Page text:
|Ragnar's HO Model Trains Weeb Site|
|There are generally three a train engine generates tractive power.|
is used in piston cylinders to make a linear osilating motion which is made into rotary motion to drive the wheels.
Driven by direct curent supplied by an elecrified overtrack cable or third rail to power a large motor on the locomotive or in the wheels.
uses a diesel engine to drive a generator to generate electricity which is then used to power motors in each wheel or truck of the locomotive.
Locamotive Power, is the driving or pulling power of railRoads. The Locomotive or engine pulls and/or pushes the train. It seems the word Locomotive and engine are compleatly interchangable.
the word engineer comes from the steam engine. It literaly means that "the controler of the steam engine." It was a time when there was a great mystic around the steam engine during the industrial revolution and well there should have been, it was changing thet world. With the advent of trains the guy who drove thet train engine was and engineer, Think about it this guy could magicaly transport you to the other end of the world, at a time when the thet second fastest transportation was the horse and when most people still rarly traveld far from where they were born.
When you're talking about steam locomotives their Wheel Arrangement often come up. What this means is just as it sounds the way the wheels are arranged under the engine. There are oftan three sets to this, for the three functions of the wheels sets. While all steam engines have driver wheels, they are the big powered wheels, there are usualy stering wheels in front on the pilot truck. It was learned early on in the history of raildoads that having smaller wheels in front of the drivers made the engine saffer, they helped to steer or piloted the engine in to curves. Then as engines got bigger and the cab end usualy the back end, where the engineer and stoker are, began to extend out farther from the drivers, wheels were needed to suport the cab. They are ussualy the same smaller size as the pilot wheels. So when talking about the wheel arrangement the pilot wheels are the first set, then the drivers, and the final set are those supporting thet cab, in the trailing truck. Now looking at the wheel arrangement numbers, an engine such as a Yard Goat, which would rarly go fast but might be strong would be a 0-8-0. This engine has no stearing wheels eight drive wheels on 4 axils and no back wheels, from one side it would look like this OOOO. In thet case of a heavy passenger engines like a "Mountain," we would call it a 4-8-2, looking like this ooOOOOo. Having four stearing wheels on two axils, eight drive wheels on 4 axils and two wheels under thet cab. There are several staem locamotives so big and long that they have to articulate in order to handel turns in thet tracks. The most powerful engine ever made was one of these, the Allegheny, 2-6-6-6, had wheels like this oOOO OOOooo. The Big Boy, 4-8-8-4 was thet heaviest engine built and looked like this ooOOOO OOOOoo. All these Articulated steam engines are oftan called Mallets. Very unusual was the Triple Articulated engine, 2-8-8-8-2, oOOOO OOOO OOOOo, a very long engine, very complex to build and run. Most of these Malet engines came about only at thet end of the steam era, thet 1940s, as they tryed to get more power out of the locomotives. Sadly for thet steam engines, they could not compeat with the economies of the diesel electric engines quickly improoving since their introduction in thet 1930s. By 1950 it was the time of the diesel engines/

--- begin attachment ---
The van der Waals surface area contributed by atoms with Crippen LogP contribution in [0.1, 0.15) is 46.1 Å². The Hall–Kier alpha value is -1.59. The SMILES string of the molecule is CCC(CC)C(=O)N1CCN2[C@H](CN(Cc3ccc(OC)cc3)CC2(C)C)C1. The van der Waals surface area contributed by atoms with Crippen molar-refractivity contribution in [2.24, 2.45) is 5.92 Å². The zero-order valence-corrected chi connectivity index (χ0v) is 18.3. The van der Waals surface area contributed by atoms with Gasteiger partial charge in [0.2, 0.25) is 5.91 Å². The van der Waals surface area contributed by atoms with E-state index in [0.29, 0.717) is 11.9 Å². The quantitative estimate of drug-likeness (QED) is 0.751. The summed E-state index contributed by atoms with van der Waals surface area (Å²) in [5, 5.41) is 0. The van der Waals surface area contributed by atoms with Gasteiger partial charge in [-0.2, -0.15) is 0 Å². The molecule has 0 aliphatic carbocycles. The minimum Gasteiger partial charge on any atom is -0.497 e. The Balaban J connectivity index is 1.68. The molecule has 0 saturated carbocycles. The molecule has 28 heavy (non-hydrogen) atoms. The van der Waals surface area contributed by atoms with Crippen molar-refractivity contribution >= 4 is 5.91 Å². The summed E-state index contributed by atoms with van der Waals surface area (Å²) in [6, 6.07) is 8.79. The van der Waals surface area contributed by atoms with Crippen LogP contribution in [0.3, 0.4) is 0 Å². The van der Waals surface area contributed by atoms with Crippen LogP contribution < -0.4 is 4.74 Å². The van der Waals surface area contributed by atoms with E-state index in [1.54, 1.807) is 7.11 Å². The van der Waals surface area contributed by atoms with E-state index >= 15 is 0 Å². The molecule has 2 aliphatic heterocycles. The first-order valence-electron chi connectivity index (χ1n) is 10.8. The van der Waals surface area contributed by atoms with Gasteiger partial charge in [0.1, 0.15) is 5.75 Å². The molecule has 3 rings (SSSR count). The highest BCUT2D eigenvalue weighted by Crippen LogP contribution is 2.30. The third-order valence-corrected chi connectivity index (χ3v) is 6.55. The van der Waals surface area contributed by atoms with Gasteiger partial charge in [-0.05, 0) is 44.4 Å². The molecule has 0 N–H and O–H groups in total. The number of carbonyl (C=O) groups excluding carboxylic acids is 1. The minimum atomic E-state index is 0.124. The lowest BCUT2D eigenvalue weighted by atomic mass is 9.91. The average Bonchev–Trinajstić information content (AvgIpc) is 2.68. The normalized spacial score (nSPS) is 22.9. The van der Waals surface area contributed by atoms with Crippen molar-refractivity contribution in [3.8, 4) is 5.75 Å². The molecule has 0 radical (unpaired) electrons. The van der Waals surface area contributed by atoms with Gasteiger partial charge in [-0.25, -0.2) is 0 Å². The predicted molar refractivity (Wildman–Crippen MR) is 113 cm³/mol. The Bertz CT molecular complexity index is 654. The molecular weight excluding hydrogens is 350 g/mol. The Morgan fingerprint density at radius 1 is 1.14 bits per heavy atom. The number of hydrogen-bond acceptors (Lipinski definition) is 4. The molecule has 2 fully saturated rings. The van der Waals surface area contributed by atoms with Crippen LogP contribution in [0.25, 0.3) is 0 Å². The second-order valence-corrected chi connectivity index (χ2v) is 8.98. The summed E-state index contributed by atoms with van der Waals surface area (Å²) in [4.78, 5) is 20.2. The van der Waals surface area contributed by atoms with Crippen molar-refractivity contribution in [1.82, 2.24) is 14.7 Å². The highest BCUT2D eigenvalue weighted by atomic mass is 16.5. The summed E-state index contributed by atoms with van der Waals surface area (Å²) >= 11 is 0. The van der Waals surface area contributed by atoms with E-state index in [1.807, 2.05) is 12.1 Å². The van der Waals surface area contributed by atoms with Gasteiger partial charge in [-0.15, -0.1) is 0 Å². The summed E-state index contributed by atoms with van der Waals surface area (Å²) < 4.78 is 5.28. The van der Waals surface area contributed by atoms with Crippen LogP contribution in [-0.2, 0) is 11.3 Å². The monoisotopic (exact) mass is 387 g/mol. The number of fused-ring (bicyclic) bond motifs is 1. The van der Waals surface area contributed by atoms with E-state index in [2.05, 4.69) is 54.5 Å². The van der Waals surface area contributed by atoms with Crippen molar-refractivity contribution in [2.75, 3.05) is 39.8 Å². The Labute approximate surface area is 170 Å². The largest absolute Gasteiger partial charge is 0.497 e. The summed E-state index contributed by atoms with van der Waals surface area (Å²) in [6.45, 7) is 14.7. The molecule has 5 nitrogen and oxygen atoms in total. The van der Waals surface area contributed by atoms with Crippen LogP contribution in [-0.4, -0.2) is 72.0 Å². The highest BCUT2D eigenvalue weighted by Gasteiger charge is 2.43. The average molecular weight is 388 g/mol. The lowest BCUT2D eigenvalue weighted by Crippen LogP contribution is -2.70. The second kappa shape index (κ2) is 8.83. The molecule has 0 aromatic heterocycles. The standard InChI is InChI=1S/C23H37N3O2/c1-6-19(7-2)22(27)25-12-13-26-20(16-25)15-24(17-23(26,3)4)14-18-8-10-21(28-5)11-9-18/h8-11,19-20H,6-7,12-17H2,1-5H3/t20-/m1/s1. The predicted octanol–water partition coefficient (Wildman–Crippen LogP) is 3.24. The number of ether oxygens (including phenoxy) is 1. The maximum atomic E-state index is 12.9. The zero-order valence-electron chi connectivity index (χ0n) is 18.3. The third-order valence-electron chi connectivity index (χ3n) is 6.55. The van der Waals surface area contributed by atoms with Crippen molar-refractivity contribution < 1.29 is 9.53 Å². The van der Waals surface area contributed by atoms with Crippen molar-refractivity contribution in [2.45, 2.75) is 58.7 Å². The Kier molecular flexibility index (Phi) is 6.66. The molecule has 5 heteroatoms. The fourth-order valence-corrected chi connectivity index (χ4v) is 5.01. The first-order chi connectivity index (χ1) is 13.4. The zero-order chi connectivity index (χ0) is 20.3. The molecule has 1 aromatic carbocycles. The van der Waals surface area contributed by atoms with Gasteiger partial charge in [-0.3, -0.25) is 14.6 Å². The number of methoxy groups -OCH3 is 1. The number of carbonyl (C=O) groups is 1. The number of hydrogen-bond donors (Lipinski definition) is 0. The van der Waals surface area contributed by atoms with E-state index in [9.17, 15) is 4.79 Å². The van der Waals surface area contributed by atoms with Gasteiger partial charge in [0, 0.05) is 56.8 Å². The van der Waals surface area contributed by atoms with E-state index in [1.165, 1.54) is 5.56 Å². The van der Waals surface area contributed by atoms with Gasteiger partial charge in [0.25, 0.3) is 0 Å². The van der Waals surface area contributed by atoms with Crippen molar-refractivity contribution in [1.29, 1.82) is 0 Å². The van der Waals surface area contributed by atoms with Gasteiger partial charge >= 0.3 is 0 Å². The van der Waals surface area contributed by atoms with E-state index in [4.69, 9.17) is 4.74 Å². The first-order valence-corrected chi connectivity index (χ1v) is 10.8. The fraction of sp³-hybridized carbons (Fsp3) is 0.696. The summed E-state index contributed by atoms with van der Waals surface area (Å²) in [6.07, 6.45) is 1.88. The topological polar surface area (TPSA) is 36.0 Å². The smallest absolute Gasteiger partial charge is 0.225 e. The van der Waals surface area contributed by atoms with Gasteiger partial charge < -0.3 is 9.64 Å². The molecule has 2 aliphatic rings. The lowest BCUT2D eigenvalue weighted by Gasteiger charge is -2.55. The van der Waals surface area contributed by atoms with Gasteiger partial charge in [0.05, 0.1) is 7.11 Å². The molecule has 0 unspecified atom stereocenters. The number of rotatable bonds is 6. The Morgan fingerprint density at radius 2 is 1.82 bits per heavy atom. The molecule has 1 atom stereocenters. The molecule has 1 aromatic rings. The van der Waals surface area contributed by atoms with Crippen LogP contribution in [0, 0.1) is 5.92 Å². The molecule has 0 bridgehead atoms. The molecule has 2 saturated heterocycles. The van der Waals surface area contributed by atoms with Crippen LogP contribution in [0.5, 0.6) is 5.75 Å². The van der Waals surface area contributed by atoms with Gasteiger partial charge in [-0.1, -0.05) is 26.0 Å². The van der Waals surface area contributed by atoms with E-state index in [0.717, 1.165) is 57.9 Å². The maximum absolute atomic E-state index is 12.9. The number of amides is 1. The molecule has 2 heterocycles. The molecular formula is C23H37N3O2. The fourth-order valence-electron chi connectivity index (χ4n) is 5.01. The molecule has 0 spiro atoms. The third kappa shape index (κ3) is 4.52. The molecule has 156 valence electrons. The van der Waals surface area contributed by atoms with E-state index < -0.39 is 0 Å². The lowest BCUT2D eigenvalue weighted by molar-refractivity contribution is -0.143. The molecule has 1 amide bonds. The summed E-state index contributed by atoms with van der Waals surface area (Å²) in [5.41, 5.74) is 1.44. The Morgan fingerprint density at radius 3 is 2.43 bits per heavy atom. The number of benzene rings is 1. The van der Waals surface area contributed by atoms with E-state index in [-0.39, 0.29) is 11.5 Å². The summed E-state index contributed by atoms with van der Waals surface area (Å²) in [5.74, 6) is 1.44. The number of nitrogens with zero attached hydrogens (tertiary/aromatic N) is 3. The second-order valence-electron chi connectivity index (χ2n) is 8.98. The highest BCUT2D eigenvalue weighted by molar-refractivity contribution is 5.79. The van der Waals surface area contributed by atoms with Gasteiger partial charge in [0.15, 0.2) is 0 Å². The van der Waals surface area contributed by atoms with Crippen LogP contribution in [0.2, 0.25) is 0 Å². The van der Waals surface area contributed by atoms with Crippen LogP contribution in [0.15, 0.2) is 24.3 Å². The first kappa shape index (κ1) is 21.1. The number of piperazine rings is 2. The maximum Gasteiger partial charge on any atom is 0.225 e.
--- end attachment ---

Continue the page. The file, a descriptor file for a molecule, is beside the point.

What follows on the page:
I love steam locomotives they are so alive and honest. All their working part are on the outside, you can see them work a move. They live because of that, they spit, chuff, huff, puff and hiss, they breath, always in motion and always motion on them. Stokers feeding the boiler
I like electric locomotives because they're elegent and gracefull.
See My model Locomotives
| © Ragnar Torfason|
2006 March 28